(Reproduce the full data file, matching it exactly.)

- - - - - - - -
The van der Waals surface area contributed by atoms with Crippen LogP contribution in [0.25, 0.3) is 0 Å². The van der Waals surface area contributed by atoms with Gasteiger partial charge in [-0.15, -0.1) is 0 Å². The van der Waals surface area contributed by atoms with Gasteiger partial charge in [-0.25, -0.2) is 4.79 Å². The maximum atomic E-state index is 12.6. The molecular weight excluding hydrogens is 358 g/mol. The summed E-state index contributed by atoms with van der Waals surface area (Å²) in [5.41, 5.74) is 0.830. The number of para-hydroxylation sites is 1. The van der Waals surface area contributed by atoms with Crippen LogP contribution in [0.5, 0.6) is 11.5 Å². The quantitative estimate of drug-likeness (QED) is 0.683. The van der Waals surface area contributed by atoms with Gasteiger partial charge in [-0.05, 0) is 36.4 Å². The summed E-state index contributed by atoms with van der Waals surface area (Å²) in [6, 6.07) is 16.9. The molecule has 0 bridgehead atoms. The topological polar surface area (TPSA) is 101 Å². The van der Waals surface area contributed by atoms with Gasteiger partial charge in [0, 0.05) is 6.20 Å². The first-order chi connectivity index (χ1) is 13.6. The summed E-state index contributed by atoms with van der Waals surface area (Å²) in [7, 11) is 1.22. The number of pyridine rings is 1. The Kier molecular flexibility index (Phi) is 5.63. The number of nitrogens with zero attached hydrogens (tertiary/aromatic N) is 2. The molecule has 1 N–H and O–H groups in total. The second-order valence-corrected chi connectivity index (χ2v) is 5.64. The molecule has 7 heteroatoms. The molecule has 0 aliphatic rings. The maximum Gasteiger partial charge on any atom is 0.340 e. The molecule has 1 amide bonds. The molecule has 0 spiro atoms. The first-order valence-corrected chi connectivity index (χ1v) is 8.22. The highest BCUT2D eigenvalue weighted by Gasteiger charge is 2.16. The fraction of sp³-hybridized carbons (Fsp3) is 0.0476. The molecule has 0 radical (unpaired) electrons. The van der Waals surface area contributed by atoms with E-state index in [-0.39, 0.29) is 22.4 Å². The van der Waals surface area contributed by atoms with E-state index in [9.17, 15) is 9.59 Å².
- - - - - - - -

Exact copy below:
The van der Waals surface area contributed by atoms with Crippen LogP contribution in [0.25, 0.3) is 0 Å². The van der Waals surface area contributed by atoms with Gasteiger partial charge in [-0.15, -0.1) is 0 Å². The van der Waals surface area contributed by atoms with Gasteiger partial charge in [-0.25, -0.2) is 4.79 Å². The maximum atomic E-state index is 12.6. The molecular weight excluding hydrogens is 358 g/mol. The summed E-state index contributed by atoms with van der Waals surface area (Å²) in [5.41, 5.74) is 0.830. The number of para-hydroxylation sites is 1. The van der Waals surface area contributed by atoms with Crippen LogP contribution in [0.5, 0.6) is 11.5 Å². The quantitative estimate of drug-likeness (QED) is 0.683. The van der Waals surface area contributed by atoms with Gasteiger partial charge in [-0.05, 0) is 36.4 Å². The summed E-state index contributed by atoms with van der Waals surface area (Å²) in [6, 6.07) is 16.9. The molecule has 0 bridgehead atoms. The topological polar surface area (TPSA) is 101 Å². The van der Waals surface area contributed by atoms with Gasteiger partial charge in [0, 0.05) is 6.20 Å². The first-order chi connectivity index (χ1) is 13.6. The summed E-state index contributed by atoms with van der Waals surface area (Å²) in [7, 11) is 1.22. The number of pyridine rings is 1. The Kier molecular flexibility index (Phi) is 5.63. The number of nitrogens with zero attached hydrogens (tertiary/aromatic N) is 2. The molecule has 1 N–H and O–H groups in total. The second-order valence-corrected chi connectivity index (χ2v) is 5.64. The molecule has 7 heteroatoms. The molecule has 0 aliphatic rings. The maximum Gasteiger partial charge on any atom is 0.340 e. The molecule has 1 amide bonds. The molecule has 0 spiro atoms. The first-order valence-corrected chi connectivity index (χ1v) is 8.22. The highest BCUT2D eigenvalue weighted by Gasteiger charge is 2.16. The fraction of sp³-hybridized carbons (Fsp3) is 0.0476. The molecule has 0 radical (unpaired) electrons. The van der Waals surface area contributed by atoms with E-state index in [-0.39, 0.29) is 22.4 Å². The van der Waals surface area contributed by atoms with E-state index in [9.17, 15) is 9.59 Å².